Reporters Without Borders ranked Costa Rica 16th out of 180 countries surveyed in its annual press freedom index. The ranking is Costa Rica’s best showing since 2002, when the country was listed at 15th, despite police intercepting phone records from a journalist at the daily Diario Extra.
Costa Rica remains a beacon of press freedom in a region where the average press freedom score fell to its lowest level in five years, according to the human rights organization Freedom House’s 2014 Freedom of the Press report.
On Friday afternoon, the Constitutional Chamber of the Supreme Court ruled that the Prosecutor’s Office and the Judicial Investigation Police (OIJ) broke the law when they traced a journalist’s phone calls. The decision served as a strong rebuke to law enforcement and reinforced Costa Rica’s long history of respect for press freedom.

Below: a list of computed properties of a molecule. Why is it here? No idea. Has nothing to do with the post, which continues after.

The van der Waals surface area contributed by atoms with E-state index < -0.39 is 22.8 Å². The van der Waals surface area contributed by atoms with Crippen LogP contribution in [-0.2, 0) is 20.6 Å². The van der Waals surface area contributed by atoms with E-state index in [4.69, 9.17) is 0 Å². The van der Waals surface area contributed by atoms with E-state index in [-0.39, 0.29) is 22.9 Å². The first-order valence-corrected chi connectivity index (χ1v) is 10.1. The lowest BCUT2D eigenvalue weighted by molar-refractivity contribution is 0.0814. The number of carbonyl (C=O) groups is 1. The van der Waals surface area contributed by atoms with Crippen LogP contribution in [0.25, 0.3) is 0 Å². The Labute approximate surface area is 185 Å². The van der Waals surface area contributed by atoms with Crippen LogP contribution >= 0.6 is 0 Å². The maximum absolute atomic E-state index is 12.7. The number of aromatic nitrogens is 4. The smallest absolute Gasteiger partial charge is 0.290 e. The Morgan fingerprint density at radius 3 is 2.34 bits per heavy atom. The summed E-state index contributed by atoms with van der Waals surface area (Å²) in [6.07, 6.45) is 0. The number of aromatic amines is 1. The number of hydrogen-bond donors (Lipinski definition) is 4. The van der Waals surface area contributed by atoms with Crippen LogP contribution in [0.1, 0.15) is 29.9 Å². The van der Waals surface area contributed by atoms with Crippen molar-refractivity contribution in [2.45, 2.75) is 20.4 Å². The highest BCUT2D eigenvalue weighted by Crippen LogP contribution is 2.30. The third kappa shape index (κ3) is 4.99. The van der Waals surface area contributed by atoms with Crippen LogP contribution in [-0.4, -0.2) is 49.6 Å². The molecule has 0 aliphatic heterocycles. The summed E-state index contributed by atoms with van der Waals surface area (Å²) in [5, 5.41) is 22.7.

Costa Rica maintained an impressive ranking in the 2014 World Press Freedom Index released Wednesday, placing 21st worldwide for press freedom, third in the Americas and first in Latin America. But we queried whether recent scandals were taken into account.
Costa Rica's Constitutional Chamber of the Supreme Court ordered the Judicial Investigation Police – accused of spying – to allow the daily Diario Extra access to public information relevant to the case and to not to take any action against the newspaper. A court spokeswoman, Vanilly Cantillo, communicated the information in a Friday statement.